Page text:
larva

Showing 8 posts tagged larva

In this episode of NOVA’s Gross ScienceAnna Rothschild introduces us to the carnivorous fanged pitcher plant (Nepenthes Bicalcarata) that preys on unsuspecting insects, but has a special relationship with one particular species of ant: the Camponotus Schmitzi.

There are a few other video examples of symbiosis in the archives.

When it’s completely silent, can you hear the tiny footsteps of a centipede? Can you hear a snail eat? In series 6 of Bang Goes The Theory, the BBC's Jem Stansfield sets up in a sound proof room to record a few amazingly quiet creatures.

Fun fact: a snail is a mollusk, and there are over 100,000 identified kinds including snails, slugs, clams, oysters, squids, and octopuses. If you study mollusks, you’re a malacologist. If you study sound (and vibrations and other related subjects), you’re an acoustician.

There are more videos with great sounds in the archives. 

Updated video.

via Carbonated.tv.

Please enjoy this Enoshima Aquarium footage of leptocephalus, eels (and similar kinds of fish) in their transparent larval phase. This stage can last longer than most other larval phases, from three months to a year. From wikipedia

This is one of the most diverse groups of teleosts, containing 801 species over the span of 24 orders, 24 families, and 156 genera. It is supposed that this group arose in the Cretaceous period over 140 million years ago… 

Leptocephali (singular leptocephalus) all have laterally compressed bodies that contain transparent jelly-like substances on the inside of the body and a thin layer of muscle with visible myomeres on the outside. Their body organs are small and they possess only a simple tube for a gut. This combination of features results in them being very transparent when they are alive.

Related transparent viewing: the barreleye fish (an internet classic), as well as this fly-eating glass mantis. There are also lots of fish swimming in the archives. 

Via jtotheizzoe, watch Return of the Cicadas by Samuel Orr, a beautifully shot film that shows the insect’s unique 17-year life cycle in detail.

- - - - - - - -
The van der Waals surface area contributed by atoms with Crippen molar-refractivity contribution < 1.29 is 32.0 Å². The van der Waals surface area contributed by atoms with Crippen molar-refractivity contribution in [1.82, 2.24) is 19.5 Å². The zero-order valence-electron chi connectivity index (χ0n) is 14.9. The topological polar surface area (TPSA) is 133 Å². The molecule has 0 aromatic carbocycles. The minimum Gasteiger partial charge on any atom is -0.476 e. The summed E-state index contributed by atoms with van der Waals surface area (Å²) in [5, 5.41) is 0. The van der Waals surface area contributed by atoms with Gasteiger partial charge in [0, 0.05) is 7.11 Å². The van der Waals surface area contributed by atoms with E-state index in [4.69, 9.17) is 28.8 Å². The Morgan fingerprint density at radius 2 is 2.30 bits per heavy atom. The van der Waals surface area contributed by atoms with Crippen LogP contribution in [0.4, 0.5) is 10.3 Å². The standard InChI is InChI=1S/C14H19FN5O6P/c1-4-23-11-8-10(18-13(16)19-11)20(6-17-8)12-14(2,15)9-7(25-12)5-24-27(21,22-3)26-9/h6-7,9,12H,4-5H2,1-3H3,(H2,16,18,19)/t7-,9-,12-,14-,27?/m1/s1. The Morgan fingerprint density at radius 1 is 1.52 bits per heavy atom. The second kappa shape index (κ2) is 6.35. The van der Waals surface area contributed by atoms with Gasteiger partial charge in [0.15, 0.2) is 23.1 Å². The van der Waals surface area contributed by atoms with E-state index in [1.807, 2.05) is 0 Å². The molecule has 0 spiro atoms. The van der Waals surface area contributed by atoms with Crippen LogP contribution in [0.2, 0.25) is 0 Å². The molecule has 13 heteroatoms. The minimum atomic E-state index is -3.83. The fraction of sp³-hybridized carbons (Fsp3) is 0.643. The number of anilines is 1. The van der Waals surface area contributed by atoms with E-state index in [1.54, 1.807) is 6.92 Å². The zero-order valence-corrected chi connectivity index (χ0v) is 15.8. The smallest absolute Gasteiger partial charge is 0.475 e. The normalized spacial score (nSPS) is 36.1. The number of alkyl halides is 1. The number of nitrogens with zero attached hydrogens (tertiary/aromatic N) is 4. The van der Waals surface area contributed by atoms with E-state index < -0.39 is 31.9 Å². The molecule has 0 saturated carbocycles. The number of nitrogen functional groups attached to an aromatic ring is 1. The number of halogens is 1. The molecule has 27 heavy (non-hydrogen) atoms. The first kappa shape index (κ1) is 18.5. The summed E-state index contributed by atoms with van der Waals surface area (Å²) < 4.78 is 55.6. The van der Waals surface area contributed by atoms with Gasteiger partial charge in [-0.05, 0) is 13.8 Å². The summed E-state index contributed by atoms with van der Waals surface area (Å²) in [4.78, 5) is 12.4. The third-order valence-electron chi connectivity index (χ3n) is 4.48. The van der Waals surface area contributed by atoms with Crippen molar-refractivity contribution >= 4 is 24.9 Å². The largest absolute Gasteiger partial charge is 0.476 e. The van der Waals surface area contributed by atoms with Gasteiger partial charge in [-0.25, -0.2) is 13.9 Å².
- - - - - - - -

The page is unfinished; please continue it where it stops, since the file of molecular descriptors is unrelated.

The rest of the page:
With soil temperatures along the East Coast now above the mid-60’s, the Brood II cicadas are up and chirping! Check out WNYC/Radiolab’s real-time Cicada Tracker map to see where they have been observed:

The video above is a jaw-droppingly superb look at the rise of the magicicada from its underground lair, their mass ascent to the trees, their monstrous metamorphosis into adults, and their brief mission to avoid being eaten and reproduce…

More cicada stuff:

If any of you on the East Coast have photos or video of abandoned shells, climbing juveniles, or chirping adults, I’d love to see them! Tweet me or email them to itsokaytobesmart at gmail dot com.

Sir David Attenborough with cicadas and so many insect videos(!) in the archives.

Amazing Cicada Life Cycle, presented (and bewitched) by the amazing Sir David Attenborough in this clip from the BBC’s Life in the Undergrowth.

Magicicada Brood II will make its 17-year appearance when the ground 8” down is a steady 64°F,” reports Radiolab in this excellent Cicada Tracker DIY project pageAnd why 17 years underground? From Scientific American

The curious phenomenon of the cicada’s periodical life cycle is the subject of much debate among scientists, who are limited to no small extent by the infrequency of the insect’s visits to the surface. Most agree, however, that climate shifts — notably the rapid warming following the end of the last ice age — have played a role.

There are seven species of periodical cicadas in North America, four bound to a 13-year cycle, three in a 17-year cycle. All are characterized by black and orange bodies, and males woo their mates with species-specific choruses that can be deafening in large numbers.

The genetic similarity of these seven species suggests a common ancestor in the last 8,000 years. And because emergence seems closely linked to soil temperature and moisture, it is likely that climate has played a role in both regulating their life cycles and cueing their appearance.

Cicadas don’t sting or bite. After a few weeks making noise up in the trees (measured at 94 decibles), eggs will be laid and will hatch. After feeding on sap, these hatchlings will drop down to burrow and live underground, next seen in the year 2030.